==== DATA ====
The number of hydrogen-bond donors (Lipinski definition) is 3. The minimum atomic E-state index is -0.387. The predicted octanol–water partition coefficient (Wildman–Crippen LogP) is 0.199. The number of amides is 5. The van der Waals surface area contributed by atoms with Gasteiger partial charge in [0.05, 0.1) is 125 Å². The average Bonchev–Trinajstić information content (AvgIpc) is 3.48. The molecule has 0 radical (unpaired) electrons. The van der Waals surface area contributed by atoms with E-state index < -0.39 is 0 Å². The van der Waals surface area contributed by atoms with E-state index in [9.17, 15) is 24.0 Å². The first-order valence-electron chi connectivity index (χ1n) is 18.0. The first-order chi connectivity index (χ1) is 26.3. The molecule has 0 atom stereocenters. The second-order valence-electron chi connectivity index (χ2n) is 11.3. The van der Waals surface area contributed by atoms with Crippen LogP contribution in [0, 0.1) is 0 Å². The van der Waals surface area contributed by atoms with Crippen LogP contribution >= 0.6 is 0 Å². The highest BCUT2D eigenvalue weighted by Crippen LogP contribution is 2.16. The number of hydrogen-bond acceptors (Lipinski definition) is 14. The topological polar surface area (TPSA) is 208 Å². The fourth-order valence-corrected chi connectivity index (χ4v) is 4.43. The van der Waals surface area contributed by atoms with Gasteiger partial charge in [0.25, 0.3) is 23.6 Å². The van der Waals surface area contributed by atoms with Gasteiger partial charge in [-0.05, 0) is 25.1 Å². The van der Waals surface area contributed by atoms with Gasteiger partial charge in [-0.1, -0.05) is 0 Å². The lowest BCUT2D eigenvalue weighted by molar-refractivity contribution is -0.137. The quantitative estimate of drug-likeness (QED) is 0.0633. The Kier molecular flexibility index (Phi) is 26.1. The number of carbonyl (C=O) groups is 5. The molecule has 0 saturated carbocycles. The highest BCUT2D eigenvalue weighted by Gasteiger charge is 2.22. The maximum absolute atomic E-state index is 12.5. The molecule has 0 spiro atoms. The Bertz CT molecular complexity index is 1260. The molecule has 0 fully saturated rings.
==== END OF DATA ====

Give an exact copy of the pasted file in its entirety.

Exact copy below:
The number of hydrogen-bond donors (Lipinski definition) is 3. The minimum atomic E-state index is -0.387. The predicted octanol–water partition coefficient (Wildman–Crippen LogP) is 0.199. The number of amides is 5. The van der Waals surface area contributed by atoms with Gasteiger partial charge in [0.05, 0.1) is 125 Å². The average Bonchev–Trinajstić information content (AvgIpc) is 3.48. The molecule has 0 radical (unpaired) electrons. The van der Waals surface area contributed by atoms with E-state index < -0.39 is 0 Å². The van der Waals surface area contributed by atoms with E-state index in [9.17, 15) is 24.0 Å². The first-order valence-electron chi connectivity index (χ1n) is 18.0. The first-order chi connectivity index (χ1) is 26.3. The molecule has 0 atom stereocenters. The second-order valence-electron chi connectivity index (χ2n) is 11.3. The van der Waals surface area contributed by atoms with Crippen LogP contribution in [0, 0.1) is 0 Å². The van der Waals surface area contributed by atoms with Crippen LogP contribution >= 0.6 is 0 Å². The highest BCUT2D eigenvalue weighted by Crippen LogP contribution is 2.16. The number of hydrogen-bond acceptors (Lipinski definition) is 14. The topological polar surface area (TPSA) is 208 Å². The fourth-order valence-corrected chi connectivity index (χ4v) is 4.43. The van der Waals surface area contributed by atoms with Gasteiger partial charge in [0.25, 0.3) is 23.6 Å². The van der Waals surface area contributed by atoms with Gasteiger partial charge in [-0.05, 0) is 25.1 Å². The van der Waals surface area contributed by atoms with Gasteiger partial charge in [-0.1, -0.05) is 0 Å². The lowest BCUT2D eigenvalue weighted by molar-refractivity contribution is -0.137. The quantitative estimate of drug-likeness (QED) is 0.0633. The Kier molecular flexibility index (Phi) is 26.1. The number of carbonyl (C=O) groups is 5. The molecule has 0 saturated carbocycles. The highest BCUT2D eigenvalue weighted by Gasteiger charge is 2.22. The maximum absolute atomic E-state index is 12.5. The molecule has 0 spiro atoms. The Bertz CT molecular complexity index is 1260. The molecule has 0 fully saturated rings.